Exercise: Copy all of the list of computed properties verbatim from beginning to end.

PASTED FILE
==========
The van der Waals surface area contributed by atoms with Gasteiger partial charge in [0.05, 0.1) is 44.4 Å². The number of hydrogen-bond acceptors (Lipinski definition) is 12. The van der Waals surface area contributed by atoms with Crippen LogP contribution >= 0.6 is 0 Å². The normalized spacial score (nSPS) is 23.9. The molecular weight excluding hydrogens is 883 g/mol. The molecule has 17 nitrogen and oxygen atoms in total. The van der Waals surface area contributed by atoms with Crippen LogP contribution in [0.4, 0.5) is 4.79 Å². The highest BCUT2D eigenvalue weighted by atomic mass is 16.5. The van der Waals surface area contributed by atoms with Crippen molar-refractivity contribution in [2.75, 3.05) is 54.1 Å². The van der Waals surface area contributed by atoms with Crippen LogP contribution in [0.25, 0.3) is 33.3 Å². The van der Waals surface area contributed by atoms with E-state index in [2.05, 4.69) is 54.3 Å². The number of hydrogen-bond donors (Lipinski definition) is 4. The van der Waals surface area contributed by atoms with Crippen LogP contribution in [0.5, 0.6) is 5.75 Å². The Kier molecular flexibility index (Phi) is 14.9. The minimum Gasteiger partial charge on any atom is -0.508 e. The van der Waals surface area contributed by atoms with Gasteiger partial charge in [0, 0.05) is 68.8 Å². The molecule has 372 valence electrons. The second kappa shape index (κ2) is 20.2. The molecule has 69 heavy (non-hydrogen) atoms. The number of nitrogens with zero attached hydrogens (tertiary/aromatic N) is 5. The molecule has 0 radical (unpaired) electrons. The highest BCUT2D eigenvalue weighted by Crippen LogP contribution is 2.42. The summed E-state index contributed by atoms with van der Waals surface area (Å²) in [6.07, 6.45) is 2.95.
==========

The van der Waals surface area contributed by atoms with Gasteiger partial charge in [0.05, 0.1) is 44.4 Å². The number of hydrogen-bond acceptors (Lipinski definition) is 12. The van der Waals surface area contributed by atoms with Crippen LogP contribution >= 0.6 is 0 Å². The normalized spacial score (nSPS) is 23.9. The molecular weight excluding hydrogens is 883 g/mol. The molecule has 17 nitrogen and oxygen atoms in total. The van der Waals surface area contributed by atoms with Crippen LogP contribution in [0.4, 0.5) is 4.79 Å². The highest BCUT2D eigenvalue weighted by atomic mass is 16.5. The van der Waals surface area contributed by atoms with Crippen molar-refractivity contribution in [2.75, 3.05) is 54.1 Å². The van der Waals surface area contributed by atoms with Crippen LogP contribution in [0.25, 0.3) is 33.3 Å². The van der Waals surface area contributed by atoms with E-state index in [2.05, 4.69) is 54.3 Å². The number of hydrogen-bond donors (Lipinski definition) is 4. The van der Waals surface area contributed by atoms with Crippen LogP contribution in [0.5, 0.6) is 5.75 Å². The Kier molecular flexibility index (Phi) is 14.9. The minimum Gasteiger partial charge on any atom is -0.508 e. The van der Waals surface area contributed by atoms with Gasteiger partial charge in [0, 0.05) is 68.8 Å². The molecule has 372 valence electrons. The second kappa shape index (κ2) is 20.2. The molecule has 69 heavy (non-hydrogen) atoms. The number of nitrogens with zero attached hydrogens (tertiary/aromatic N) is 5. The molecule has 0 radical (unpaired) electrons. The highest BCUT2D eigenvalue weighted by Crippen LogP contribution is 2.42. The summed E-state index contributed by atoms with van der Waals surface area (Å²) in [6.07, 6.45) is 2.95.